Best Videos Yet on Shaping and Baking Baguettes

I’m always trying to learn different techniques of shaping bread, and just when I thought I had baguette shaping down, I ran across the following videos with Chef Markus Farbinger. He has this quiet, soothing teaching style that I just love and great technique! But best of all, these videos are for making baguettes in a domestic oven! To me, this is the best of both worlds: A professional chef instructing for home baking. It doesn’t get better than this!

Shaping Baguettes

Scoring and Baking Baguettes

I love his passion and I really connect with his excitement. Even with all the loaves I’ve baked these past six months, I still get totally jazzed when my bread comes out of the oven! I addicted to the warm and fuzzy feel-good!

And following his techniques, here’s what I produced today!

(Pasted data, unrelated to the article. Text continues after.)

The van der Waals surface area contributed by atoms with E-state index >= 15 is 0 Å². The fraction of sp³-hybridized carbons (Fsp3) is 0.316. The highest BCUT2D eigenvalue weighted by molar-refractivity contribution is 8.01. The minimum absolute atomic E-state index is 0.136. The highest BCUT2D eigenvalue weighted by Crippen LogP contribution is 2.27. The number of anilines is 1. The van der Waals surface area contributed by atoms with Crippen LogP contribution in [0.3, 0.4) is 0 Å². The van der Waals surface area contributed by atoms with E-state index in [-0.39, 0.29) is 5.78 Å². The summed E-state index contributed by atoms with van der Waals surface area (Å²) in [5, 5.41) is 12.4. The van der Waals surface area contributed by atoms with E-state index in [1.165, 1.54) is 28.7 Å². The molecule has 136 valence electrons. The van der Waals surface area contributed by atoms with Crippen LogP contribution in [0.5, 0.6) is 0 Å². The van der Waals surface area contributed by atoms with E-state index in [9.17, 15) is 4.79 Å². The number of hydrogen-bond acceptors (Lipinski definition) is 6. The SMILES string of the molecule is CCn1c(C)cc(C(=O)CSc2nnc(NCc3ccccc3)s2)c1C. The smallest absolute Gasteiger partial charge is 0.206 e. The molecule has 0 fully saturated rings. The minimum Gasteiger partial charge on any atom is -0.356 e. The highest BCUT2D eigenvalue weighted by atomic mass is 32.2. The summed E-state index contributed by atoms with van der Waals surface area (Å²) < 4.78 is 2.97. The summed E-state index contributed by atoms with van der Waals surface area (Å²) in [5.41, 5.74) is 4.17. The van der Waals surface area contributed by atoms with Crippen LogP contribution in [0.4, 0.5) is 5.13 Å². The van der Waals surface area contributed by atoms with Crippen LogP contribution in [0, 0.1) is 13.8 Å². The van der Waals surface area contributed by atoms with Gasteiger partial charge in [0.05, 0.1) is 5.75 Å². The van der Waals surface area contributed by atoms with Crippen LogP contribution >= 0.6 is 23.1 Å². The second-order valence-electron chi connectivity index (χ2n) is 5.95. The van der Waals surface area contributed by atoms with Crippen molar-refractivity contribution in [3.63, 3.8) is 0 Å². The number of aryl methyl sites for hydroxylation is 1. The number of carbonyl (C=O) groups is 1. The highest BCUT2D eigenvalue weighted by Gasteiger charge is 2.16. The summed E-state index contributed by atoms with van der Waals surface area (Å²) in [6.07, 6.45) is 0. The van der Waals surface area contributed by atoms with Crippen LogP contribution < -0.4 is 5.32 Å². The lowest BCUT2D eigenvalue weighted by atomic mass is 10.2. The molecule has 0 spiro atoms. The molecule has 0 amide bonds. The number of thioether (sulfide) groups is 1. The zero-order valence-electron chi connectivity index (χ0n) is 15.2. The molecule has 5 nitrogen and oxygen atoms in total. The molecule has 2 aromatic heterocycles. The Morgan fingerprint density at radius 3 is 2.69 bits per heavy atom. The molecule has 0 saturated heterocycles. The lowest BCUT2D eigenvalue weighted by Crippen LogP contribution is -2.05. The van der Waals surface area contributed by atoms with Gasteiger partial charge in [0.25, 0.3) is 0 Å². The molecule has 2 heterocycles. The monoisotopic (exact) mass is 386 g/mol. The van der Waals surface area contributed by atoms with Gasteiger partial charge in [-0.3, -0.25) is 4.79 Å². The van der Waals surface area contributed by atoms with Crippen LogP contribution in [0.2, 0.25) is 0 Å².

Okay… I’m following his shaping technique from here on out. These came out perfect!

Baguettes Are Easy. NOT!

My favorite bread to make is baguettes. I love sandwiches and I especially love to make sandwiches with baguettes. And ever since I started making bread, my goal was to make my own baguettes so I could use them for sandwiches. And of all the different kinds of bread that I make, baguettes are the simplest with respect to the process. But they are also the easiest to completely screw up.

With my earliest attempts, the baguettes had a great shape. They appeared to get great oven spring and from appearance alone, they just looked right. But most of the time, they were pretty dense inside and super-chewy. I’d pick up a loaf and my heart would sink because I could feel the heft. They tasted okay, but damn if I couldn’t make a 6″ sub and not be completely weighed down by the dough.